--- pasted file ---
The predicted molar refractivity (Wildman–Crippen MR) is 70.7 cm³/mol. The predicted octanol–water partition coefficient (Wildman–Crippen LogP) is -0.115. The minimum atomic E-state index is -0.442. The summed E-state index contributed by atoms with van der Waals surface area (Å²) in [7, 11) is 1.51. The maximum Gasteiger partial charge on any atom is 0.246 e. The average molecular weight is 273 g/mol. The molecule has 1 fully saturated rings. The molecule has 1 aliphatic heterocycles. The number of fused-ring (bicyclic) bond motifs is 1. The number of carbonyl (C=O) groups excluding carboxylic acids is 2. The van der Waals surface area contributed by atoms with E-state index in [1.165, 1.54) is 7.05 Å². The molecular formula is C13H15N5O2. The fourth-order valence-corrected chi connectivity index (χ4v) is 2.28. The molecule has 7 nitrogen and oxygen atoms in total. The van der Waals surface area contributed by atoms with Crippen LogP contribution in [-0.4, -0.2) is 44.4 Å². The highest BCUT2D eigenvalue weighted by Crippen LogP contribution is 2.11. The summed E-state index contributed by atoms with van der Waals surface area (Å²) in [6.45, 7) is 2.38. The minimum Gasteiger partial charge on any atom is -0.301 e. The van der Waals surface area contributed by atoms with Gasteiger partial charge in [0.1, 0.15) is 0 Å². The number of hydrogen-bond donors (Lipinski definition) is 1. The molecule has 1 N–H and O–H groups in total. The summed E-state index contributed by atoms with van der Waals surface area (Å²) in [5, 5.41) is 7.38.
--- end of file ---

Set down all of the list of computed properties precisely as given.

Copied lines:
The predicted molar refractivity (Wildman–Crippen MR) is 70.7 cm³/mol. The predicted octanol–water partition coefficient (Wildman–Crippen LogP) is -0.115. The minimum atomic E-state index is -0.442. The summed E-state index contributed by atoms with van der Waals surface area (Å²) in [7, 11) is 1.51. The maximum Gasteiger partial charge on any atom is 0.246 e. The average molecular weight is 273 g/mol. The molecule has 1 fully saturated rings. The molecule has 1 aliphatic heterocycles. The number of fused-ring (bicyclic) bond motifs is 1. The number of carbonyl (C=O) groups excluding carboxylic acids is 2. The van der Waals surface area contributed by atoms with E-state index in [1.165, 1.54) is 7.05 Å². The molecular formula is C13H15N5O2. The fourth-order valence-corrected chi connectivity index (χ4v) is 2.28. The molecule has 7 nitrogen and oxygen atoms in total. The van der Waals surface area contributed by atoms with Crippen LogP contribution in [-0.4, -0.2) is 44.4 Å². The highest BCUT2D eigenvalue weighted by Crippen LogP contribution is 2.11. The summed E-state index contributed by atoms with van der Waals surface area (Å²) in [6.45, 7) is 2.38. The minimum Gasteiger partial charge on any atom is -0.301 e. The van der Waals surface area contributed by atoms with Gasteiger partial charge in [0.1, 0.15) is 0 Å². The number of hydrogen-bond donors (Lipinski definition) is 1. The molecule has 1 N–H and O–H groups in total. The summed E-state index contributed by atoms with van der Waals surface area (Å²) in [5, 5.41) is 7.38.